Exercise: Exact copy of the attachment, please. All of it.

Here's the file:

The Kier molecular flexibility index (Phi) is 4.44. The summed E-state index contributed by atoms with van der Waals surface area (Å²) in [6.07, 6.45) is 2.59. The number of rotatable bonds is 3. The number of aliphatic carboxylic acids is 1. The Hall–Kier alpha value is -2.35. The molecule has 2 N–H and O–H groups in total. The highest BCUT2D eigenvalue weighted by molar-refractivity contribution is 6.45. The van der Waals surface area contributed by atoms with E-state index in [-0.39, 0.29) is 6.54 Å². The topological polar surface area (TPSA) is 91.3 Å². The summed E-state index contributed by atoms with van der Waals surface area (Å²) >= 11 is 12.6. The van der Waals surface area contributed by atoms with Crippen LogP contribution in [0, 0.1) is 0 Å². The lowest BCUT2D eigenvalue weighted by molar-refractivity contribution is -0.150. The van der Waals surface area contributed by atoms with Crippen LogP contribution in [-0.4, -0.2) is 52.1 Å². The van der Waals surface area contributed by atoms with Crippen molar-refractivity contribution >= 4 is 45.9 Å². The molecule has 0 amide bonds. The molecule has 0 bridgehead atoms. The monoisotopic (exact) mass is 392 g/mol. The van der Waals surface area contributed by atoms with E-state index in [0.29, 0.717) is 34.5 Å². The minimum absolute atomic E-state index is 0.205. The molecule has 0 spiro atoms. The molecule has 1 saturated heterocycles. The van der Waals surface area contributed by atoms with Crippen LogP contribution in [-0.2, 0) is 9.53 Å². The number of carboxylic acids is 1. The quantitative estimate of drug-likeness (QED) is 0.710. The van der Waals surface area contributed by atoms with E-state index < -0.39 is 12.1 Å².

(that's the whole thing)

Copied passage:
The Kier molecular flexibility index (Phi) is 4.44. The summed E-state index contributed by atoms with van der Waals surface area (Å²) in [6.07, 6.45) is 2.59. The number of rotatable bonds is 3. The number of aliphatic carboxylic acids is 1. The Hall–Kier alpha value is -2.35. The molecule has 2 N–H and O–H groups in total. The highest BCUT2D eigenvalue weighted by molar-refractivity contribution is 6.45. The van der Waals surface area contributed by atoms with E-state index in [-0.39, 0.29) is 6.54 Å². The topological polar surface area (TPSA) is 91.3 Å². The summed E-state index contributed by atoms with van der Waals surface area (Å²) >= 11 is 12.6. The van der Waals surface area contributed by atoms with Crippen LogP contribution in [0, 0.1) is 0 Å². The lowest BCUT2D eigenvalue weighted by molar-refractivity contribution is -0.150. The van der Waals surface area contributed by atoms with Crippen LogP contribution in [-0.4, -0.2) is 52.1 Å². The van der Waals surface area contributed by atoms with Crippen molar-refractivity contribution >= 4 is 45.9 Å². The molecule has 0 amide bonds. The molecule has 0 bridgehead atoms. The monoisotopic (exact) mass is 392 g/mol. The van der Waals surface area contributed by atoms with E-state index in [0.29, 0.717) is 34.5 Å². The minimum absolute atomic E-state index is 0.205. The molecule has 0 spiro atoms. The molecule has 1 saturated heterocycles. The van der Waals surface area contributed by atoms with Crippen LogP contribution in [-0.2, 0) is 9.53 Å². The number of carboxylic acids is 1. The quantitative estimate of drug-likeness (QED) is 0.710. The van der Waals surface area contributed by atoms with E-state index < -0.39 is 12.1 Å².